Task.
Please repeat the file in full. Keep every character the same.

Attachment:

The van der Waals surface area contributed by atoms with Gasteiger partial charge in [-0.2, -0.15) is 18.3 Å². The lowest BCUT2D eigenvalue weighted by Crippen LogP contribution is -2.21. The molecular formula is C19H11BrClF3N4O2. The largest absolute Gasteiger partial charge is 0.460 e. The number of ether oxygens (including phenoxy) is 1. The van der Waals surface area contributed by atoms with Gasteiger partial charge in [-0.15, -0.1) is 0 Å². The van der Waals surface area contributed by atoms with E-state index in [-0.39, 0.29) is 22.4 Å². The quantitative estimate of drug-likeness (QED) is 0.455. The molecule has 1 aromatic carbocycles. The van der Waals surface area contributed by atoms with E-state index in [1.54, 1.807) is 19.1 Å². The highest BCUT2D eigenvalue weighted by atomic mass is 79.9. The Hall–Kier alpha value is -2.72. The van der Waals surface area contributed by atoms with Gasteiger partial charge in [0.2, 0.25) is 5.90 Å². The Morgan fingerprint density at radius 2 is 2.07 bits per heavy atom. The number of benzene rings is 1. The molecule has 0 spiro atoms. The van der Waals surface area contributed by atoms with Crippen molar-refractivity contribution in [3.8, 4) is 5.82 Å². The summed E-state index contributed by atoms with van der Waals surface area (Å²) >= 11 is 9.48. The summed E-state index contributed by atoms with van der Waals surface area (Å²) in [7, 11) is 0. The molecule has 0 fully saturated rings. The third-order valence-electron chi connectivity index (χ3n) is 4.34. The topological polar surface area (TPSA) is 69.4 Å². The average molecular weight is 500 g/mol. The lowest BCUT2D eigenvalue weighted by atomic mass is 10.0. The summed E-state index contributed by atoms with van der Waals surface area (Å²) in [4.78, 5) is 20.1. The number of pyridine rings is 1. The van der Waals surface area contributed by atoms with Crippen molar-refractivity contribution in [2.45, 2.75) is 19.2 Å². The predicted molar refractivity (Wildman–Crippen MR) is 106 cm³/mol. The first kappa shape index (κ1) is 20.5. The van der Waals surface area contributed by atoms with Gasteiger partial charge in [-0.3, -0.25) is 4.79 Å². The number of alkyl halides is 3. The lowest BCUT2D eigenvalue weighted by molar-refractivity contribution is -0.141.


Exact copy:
The van der Waals surface area contributed by atoms with Gasteiger partial charge in [-0.2, -0.15) is 18.3 Å². The lowest BCUT2D eigenvalue weighted by Crippen LogP contribution is -2.21. The molecular formula is C19H11BrClF3N4O2. The largest absolute Gasteiger partial charge is 0.460 e. The number of ether oxygens (including phenoxy) is 1. The van der Waals surface area contributed by atoms with Gasteiger partial charge in [-0.15, -0.1) is 0 Å². The van der Waals surface area contributed by atoms with E-state index in [-0.39, 0.29) is 22.4 Å². The quantitative estimate of drug-likeness (QED) is 0.455. The molecule has 1 aromatic carbocycles. The van der Waals surface area contributed by atoms with E-state index in [1.54, 1.807) is 19.1 Å². The highest BCUT2D eigenvalue weighted by atomic mass is 79.9. The Hall–Kier alpha value is -2.72. The van der Waals surface area contributed by atoms with Gasteiger partial charge in [0.2, 0.25) is 5.90 Å². The Morgan fingerprint density at radius 2 is 2.07 bits per heavy atom. The number of benzene rings is 1. The molecule has 0 spiro atoms. The van der Waals surface area contributed by atoms with Crippen molar-refractivity contribution in [3.8, 4) is 5.82 Å². The summed E-state index contributed by atoms with van der Waals surface area (Å²) >= 11 is 9.48. The summed E-state index contributed by atoms with van der Waals surface area (Å²) in [7, 11) is 0. The molecule has 0 fully saturated rings. The third-order valence-electron chi connectivity index (χ3n) is 4.34. The topological polar surface area (TPSA) is 69.4 Å². The average molecular weight is 500 g/mol. The lowest BCUT2D eigenvalue weighted by atomic mass is 10.0. The summed E-state index contributed by atoms with van der Waals surface area (Å²) in [4.78, 5) is 20.1. The number of pyridine rings is 1. The van der Waals surface area contributed by atoms with Crippen molar-refractivity contribution in [2.45, 2.75) is 19.2 Å². The predicted molar refractivity (Wildman–Crippen MR) is 106 cm³/mol. The first kappa shape index (κ1) is 20.5. The van der Waals surface area contributed by atoms with Gasteiger partial charge in [-0.3, -0.25) is 4.79 Å². The number of alkyl halides is 3. The lowest BCUT2D eigenvalue weighted by molar-refractivity contribution is -0.141.